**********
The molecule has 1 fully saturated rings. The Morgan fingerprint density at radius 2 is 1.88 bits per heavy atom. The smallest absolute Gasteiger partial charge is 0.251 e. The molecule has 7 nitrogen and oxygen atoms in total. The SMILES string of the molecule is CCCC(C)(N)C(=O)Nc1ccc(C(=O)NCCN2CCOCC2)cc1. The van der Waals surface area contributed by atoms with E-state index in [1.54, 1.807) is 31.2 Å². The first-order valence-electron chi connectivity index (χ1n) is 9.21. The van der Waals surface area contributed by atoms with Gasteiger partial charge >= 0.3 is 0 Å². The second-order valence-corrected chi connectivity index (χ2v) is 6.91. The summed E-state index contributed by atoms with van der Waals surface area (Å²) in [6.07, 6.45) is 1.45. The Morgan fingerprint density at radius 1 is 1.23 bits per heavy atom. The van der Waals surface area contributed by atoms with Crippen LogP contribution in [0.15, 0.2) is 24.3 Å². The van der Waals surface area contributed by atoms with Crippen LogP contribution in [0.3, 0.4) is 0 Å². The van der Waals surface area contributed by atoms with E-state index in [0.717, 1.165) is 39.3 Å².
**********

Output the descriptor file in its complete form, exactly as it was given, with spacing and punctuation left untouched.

The molecule has 1 fully saturated rings. The Morgan fingerprint density at radius 2 is 1.88 bits per heavy atom. The smallest absolute Gasteiger partial charge is 0.251 e. The molecule has 7 nitrogen and oxygen atoms in total. The SMILES string of the molecule is CCCC(C)(N)C(=O)Nc1ccc(C(=O)NCCN2CCOCC2)cc1. The van der Waals surface area contributed by atoms with E-state index in [1.54, 1.807) is 31.2 Å². The first-order valence-electron chi connectivity index (χ1n) is 9.21. The van der Waals surface area contributed by atoms with Gasteiger partial charge >= 0.3 is 0 Å². The second-order valence-corrected chi connectivity index (χ2v) is 6.91. The summed E-state index contributed by atoms with van der Waals surface area (Å²) in [6.07, 6.45) is 1.45. The Morgan fingerprint density at radius 1 is 1.23 bits per heavy atom. The van der Waals surface area contributed by atoms with Crippen LogP contribution in [0.15, 0.2) is 24.3 Å². The van der Waals surface area contributed by atoms with Crippen LogP contribution in [0.3, 0.4) is 0 Å². The van der Waals surface area contributed by atoms with E-state index in [0.717, 1.165) is 39.3 Å².